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WASHINGTON — Thirty-three Native American and Alaska Native Tribes are getting a $5.9 million boost in Tribal Wildlife Grants to benefit fish and wildlife resources and their habitats. 

The Tribal Wildlife Grant is a program of the U.S. Fish and Wildlife Service within the Department of the Interior intended to help fulfill federal trust responsibilities and achieve tribal sovereignty by expanding tribes’ natural resource capacity. 

This year’s funding will support tribes in conservation projects across 16 states, benefiting a wide range of wildlife and habitat, including species of cultural or traditional importance to Indigenous communities.

Among the 33 tribes awarded is the Qawalangin Tribe of Unalaska, which received nearly $199,000 to develop a plan to restore the blue mussel habitat within Unalaska Bay to increase food security, reduce paralytic shellfish poisoning, and improve water quality and aquatic ecosystem health. 

Additionally, the Pokagon Band of Potawatomi Indians in Michigan and Indiana will use its award of $199,000 to conduct vegetative and butterfly surveys across 750 acres of restored tallgrass prairie, with a focus on culturally important and federally listed butterfly species.

In Maine, the Houlton Band of Maliseet Indians’ award of nearly $117,000 will improve fish habitat along the Meduxnekeag River to improve sustenance fishing and increase awareness of watershed restoration.

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“Our success in achieving shared conservation goals depends on our relationships, knowledge-sharing and co-stewardship with federally recognized Tribes,” USFSW Director Martha Williams said in a statement. “By respecting and supporting Tribal interests and needs, we can improve and enhance fish, wildlife, and natural and cultural resources for the benefit of all — a main pillar of the America the Beautiful initiative.”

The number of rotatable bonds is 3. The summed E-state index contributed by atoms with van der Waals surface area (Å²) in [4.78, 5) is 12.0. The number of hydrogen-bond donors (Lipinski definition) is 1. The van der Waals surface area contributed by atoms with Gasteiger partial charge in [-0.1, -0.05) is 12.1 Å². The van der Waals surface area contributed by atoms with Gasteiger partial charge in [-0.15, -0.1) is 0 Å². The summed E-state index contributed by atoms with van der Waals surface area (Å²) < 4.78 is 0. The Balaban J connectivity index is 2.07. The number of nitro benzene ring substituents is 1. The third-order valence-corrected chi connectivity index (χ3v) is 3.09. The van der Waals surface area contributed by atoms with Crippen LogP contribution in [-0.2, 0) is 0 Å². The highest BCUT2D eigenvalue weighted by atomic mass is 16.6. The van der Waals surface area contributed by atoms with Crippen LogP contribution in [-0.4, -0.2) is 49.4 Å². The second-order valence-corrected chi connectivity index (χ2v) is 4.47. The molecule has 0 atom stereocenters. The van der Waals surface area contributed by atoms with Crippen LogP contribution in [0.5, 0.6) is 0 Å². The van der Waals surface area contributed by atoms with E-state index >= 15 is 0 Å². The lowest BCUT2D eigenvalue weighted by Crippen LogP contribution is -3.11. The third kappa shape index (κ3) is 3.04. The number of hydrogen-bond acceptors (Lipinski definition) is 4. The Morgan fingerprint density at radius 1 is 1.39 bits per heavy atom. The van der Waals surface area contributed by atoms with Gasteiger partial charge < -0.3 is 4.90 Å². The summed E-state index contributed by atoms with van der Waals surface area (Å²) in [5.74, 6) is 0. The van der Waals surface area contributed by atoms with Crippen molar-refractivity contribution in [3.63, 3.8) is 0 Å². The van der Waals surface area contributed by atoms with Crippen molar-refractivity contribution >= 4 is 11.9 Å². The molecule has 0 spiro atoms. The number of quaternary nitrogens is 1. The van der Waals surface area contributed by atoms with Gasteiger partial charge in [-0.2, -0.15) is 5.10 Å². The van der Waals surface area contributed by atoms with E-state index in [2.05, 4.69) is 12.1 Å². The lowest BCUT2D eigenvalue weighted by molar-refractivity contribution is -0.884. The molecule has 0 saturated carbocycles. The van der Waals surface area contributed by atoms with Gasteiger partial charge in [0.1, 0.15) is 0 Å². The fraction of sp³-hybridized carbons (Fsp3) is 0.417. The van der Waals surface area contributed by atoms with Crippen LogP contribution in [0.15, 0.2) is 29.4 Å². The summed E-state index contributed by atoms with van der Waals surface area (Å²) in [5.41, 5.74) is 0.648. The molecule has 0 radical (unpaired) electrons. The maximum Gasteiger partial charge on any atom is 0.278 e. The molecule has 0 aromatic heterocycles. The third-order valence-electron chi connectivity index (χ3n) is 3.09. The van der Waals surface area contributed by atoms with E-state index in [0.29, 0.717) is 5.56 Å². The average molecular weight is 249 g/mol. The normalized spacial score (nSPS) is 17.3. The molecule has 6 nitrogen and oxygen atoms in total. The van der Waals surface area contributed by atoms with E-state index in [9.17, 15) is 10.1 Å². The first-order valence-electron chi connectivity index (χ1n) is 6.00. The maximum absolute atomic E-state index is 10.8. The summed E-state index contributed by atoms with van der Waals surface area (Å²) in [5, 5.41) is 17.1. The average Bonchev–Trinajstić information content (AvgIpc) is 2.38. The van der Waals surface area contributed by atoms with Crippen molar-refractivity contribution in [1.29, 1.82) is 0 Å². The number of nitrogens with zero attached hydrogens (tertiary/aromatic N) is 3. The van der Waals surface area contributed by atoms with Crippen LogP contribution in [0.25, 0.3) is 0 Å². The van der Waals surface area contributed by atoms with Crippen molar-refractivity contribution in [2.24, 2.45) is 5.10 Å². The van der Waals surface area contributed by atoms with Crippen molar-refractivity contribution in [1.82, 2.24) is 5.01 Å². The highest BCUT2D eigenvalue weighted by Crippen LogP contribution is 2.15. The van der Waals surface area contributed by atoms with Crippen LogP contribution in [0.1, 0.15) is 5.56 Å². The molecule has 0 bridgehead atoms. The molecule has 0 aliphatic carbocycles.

Since its inception in 2003, including this year’s grants, the competitive Tribal Wildlife Grants Program has awarded more than $111.6 million to Native American and Alaska Native Tribes, supporting 626 conservation projects.

The grants have enabled tribes to develop increased management capacity, improve and enhance relationships with conservation state partners, address cultural and environmental priorities, and help train the next generation of conservationists by engaging tribal students interested in fisheries, wildlife and related fields of study. Some grants have been awarded to support recovery efforts for federally listed threatened and endangered species.

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